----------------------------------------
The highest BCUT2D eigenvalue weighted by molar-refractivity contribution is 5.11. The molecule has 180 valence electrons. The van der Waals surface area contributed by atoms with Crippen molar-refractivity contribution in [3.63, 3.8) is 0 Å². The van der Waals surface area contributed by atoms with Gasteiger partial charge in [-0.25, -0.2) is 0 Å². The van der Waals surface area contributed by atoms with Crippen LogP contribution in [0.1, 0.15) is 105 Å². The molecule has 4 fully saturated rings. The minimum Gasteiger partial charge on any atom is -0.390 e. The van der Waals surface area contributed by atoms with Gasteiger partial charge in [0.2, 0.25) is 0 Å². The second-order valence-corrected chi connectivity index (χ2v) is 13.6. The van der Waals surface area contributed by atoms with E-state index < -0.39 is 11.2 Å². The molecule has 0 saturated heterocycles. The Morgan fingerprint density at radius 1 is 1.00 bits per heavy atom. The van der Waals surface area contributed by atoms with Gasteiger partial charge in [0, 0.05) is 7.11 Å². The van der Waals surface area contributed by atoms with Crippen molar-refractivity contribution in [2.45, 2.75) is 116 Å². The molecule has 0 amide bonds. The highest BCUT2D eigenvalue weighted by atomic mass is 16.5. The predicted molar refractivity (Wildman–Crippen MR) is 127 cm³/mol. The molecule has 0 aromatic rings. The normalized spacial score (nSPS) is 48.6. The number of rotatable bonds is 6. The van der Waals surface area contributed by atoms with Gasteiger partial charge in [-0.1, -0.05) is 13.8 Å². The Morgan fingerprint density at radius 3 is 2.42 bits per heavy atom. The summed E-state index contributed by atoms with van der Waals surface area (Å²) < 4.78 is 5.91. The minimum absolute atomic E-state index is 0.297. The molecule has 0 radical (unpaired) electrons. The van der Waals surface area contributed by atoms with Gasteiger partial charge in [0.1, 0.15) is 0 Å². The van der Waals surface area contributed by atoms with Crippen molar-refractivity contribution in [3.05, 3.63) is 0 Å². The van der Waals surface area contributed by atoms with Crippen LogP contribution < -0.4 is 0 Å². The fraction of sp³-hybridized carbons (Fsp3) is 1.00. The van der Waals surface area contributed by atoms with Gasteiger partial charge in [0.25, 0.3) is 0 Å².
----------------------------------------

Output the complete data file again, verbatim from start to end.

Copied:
The highest BCUT2D eigenvalue weighted by molar-refractivity contribution is 5.11. The molecule has 180 valence electrons. The van der Waals surface area contributed by atoms with Crippen molar-refractivity contribution in [3.63, 3.8) is 0 Å². The van der Waals surface area contributed by atoms with Gasteiger partial charge in [-0.25, -0.2) is 0 Å². The van der Waals surface area contributed by atoms with Crippen LogP contribution in [0.1, 0.15) is 105 Å². The molecule has 4 fully saturated rings. The minimum Gasteiger partial charge on any atom is -0.390 e. The van der Waals surface area contributed by atoms with Gasteiger partial charge in [0.2, 0.25) is 0 Å². The second-order valence-corrected chi connectivity index (χ2v) is 13.6. The van der Waals surface area contributed by atoms with E-state index < -0.39 is 11.2 Å². The molecule has 0 saturated heterocycles. The Morgan fingerprint density at radius 1 is 1.00 bits per heavy atom. The van der Waals surface area contributed by atoms with Gasteiger partial charge in [0, 0.05) is 7.11 Å². The van der Waals surface area contributed by atoms with Crippen molar-refractivity contribution in [2.45, 2.75) is 116 Å². The molecule has 0 amide bonds. The highest BCUT2D eigenvalue weighted by atomic mass is 16.5. The predicted molar refractivity (Wildman–Crippen MR) is 127 cm³/mol. The molecule has 0 aromatic rings. The normalized spacial score (nSPS) is 48.6. The number of rotatable bonds is 6. The van der Waals surface area contributed by atoms with Gasteiger partial charge in [-0.1, -0.05) is 13.8 Å². The Morgan fingerprint density at radius 3 is 2.42 bits per heavy atom. The summed E-state index contributed by atoms with van der Waals surface area (Å²) < 4.78 is 5.91. The minimum absolute atomic E-state index is 0.297. The molecule has 0 radical (unpaired) electrons. The van der Waals surface area contributed by atoms with Gasteiger partial charge in [0.1, 0.15) is 0 Å². The van der Waals surface area contributed by atoms with Crippen molar-refractivity contribution in [3.05, 3.63) is 0 Å². The van der Waals surface area contributed by atoms with Crippen LogP contribution < -0.4 is 0 Å². The fraction of sp³-hybridized carbons (Fsp3) is 1.00. The van der Waals surface area contributed by atoms with Gasteiger partial charge in [0.25, 0.3) is 0 Å².